One of my favorite things about Kristy Cambron’s books is they make me look at history and historical figures in a way I never have before. Sure I’ve heard the names John Ringling and Harry Houdini but other than a general knowledge of what they did to make a living, I’ve not thought about them too much more.

The Illusionist’s Apprentice made me take notice. In fact, it drove me to look him up online and learn a little more about his life, especially the part Cambron focuses on—his effort to reveal fraudsters.

 

 

But this book was about so much more than Houdini’s life. In fact, while he’s mentioned and has impact on some of the characters, he is not one in the book. This story is really about Wren Lockhart, Houdini’s apprentice and perhaps the only person who knows his secrets. A woman whose life has become an illusion in itself. While she puts on the trousers, stage makeup, demeanor, and confidence of Wren, she has another life she keeps well-hidden from the public.

Yet when FBI agent Elliott Matthews enters her carefully constructed life, he sees beyond the facade and desires to learn more about this intriguing woman. As the two work together to solve a mysterious death that occurred during another entertainer’s planned spectacular.

Cambron paints a vivid picture of the vaudeville life from the costumes to the stage, the acts to the competitiveness to be known as the best, and the convoluted relationships. While there, readers also get a glimpse into the newly formed FBI, the prohibition era, and Boston.

 

My Rating:

 

Disclosure statement:

I receive complimentary books for review from publishers, publicists, and/or authors, including Netgalley. I am not required to write positive reviews. The opinions I have expressed are my own. I am disclosing this in accordance with the Federal Trade Commission’s 16 CFR, Part 255.

 

Because You’re Mine by Colleen Coble

Because You’re Mine by Colleen Coble

 

About the book

Amid the beauty of Charleston, not all is as it seems.

When her husband Liam is killed by a car bomb while their Celtic band is on tour in Charleston, singer and Irish beauty Alanna doesn’t quite know where to turn. Her father-in-law is threatening to take custody of the baby she carries, but Alanna knows she can’t lose the only piece of Liam she has left.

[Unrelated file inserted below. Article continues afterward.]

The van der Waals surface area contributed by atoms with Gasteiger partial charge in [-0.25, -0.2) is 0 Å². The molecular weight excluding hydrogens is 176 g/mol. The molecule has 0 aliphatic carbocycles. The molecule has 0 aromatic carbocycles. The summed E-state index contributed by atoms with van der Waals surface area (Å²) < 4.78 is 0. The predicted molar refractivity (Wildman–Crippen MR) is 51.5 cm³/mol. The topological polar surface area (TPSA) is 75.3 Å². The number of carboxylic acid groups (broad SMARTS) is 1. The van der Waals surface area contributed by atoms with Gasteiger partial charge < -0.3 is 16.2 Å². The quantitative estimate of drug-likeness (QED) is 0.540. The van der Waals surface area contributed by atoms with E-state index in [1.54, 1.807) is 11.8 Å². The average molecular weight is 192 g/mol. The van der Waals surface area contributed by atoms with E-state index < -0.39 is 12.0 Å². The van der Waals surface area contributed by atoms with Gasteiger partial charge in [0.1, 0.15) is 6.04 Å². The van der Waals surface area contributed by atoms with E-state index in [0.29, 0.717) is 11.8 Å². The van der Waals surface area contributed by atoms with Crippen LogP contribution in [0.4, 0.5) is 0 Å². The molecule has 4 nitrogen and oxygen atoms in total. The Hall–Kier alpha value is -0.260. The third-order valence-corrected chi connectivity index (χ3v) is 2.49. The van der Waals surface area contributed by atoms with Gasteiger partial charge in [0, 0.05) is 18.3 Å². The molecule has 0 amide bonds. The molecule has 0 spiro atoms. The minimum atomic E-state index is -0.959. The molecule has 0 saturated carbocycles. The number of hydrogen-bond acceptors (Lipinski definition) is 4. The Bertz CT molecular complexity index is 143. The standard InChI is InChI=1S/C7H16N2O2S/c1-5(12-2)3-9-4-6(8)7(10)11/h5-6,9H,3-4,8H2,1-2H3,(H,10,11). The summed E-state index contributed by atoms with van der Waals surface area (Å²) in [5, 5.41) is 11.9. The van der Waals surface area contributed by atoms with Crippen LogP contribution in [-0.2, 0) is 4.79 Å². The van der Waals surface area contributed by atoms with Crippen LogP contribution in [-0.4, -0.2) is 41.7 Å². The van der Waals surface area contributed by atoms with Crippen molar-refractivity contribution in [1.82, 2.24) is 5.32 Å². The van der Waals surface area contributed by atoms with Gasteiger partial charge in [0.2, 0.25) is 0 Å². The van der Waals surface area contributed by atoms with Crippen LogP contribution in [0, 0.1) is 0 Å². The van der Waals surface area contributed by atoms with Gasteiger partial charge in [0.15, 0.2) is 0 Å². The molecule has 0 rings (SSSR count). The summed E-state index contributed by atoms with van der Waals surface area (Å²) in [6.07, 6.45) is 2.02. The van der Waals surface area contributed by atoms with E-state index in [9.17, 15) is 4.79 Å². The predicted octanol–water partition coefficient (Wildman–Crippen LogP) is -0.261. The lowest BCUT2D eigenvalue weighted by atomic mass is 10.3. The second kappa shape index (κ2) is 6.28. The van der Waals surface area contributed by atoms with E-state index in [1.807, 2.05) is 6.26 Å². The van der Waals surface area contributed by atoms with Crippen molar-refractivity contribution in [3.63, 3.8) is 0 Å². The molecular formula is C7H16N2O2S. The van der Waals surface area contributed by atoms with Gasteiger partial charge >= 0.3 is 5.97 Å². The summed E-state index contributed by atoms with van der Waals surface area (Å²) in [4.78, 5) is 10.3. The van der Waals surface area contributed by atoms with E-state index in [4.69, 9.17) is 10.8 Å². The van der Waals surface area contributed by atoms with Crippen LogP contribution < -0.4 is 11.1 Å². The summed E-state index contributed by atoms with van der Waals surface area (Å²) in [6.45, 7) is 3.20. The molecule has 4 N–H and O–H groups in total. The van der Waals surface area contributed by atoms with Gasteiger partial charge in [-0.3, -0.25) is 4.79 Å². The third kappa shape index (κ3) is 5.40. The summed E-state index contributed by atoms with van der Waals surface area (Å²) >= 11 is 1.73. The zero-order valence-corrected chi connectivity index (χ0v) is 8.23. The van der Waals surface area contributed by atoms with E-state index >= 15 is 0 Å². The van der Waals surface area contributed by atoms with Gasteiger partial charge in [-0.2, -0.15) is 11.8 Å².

Alanna’s manager offers her a marriage of convenience to obtain U.S. citizenship and allow her to escape her father-in-law’s control. It seems like the perfect solution until she arrives at the family home of her new husband—a decaying mansion with more questions than answers.

Strange things begin happening that threaten Alanna’s life and the life of her child. Are they merely coincidences? Or is something more sinister at work?

A mysterious painting, a haunting melody, and a love stronger than death leave Alanna questioning where darkness ends and light begins.

My thoughts

While the story was a quick read, I had some mixed emotions about a few things going on.

The mystery behind Jesse’s actions wasn’t so much a mystery for me. I had that one figured out almost from the beginning. But Barry, his family home, and his motivations were not as clear until the end of the book. And there were some great action/suspense scenes in this one too.

Set in the Charleston, SC area, the book takes on an almost gothic quality (ala Jane Eyre) once Barry and Alanna return from Ireland and set up their lives in Barry’s ancestral home. Alanna’s career, her upbringing, and her family are all integral to the story and give readers deeper insights into her character.

I didn’t love how quickly Alanna was to give in to Barry on several occasions. Yes, she’s grieving but her husband has only been gone a few weeks (if that—the timeline wasn’t extremely clear).

If you’re looking for a read with a hint of the supernatural (which is all explained away by the end), Because You’re Mine may fit the bill. Overall, an entertaining read with a few scenes I’m still not sure how I feel about, but the ending was worth my time.
Disclosure statement:
I receive complimentary books for review from publishers, publicists, and/or authors, including Netgalley. I am not required to write positive reviews. The opinions I have expressed are my own. I am disclosing this in accordance with the Federal Trade Commission’s 16 CFR, Part 255.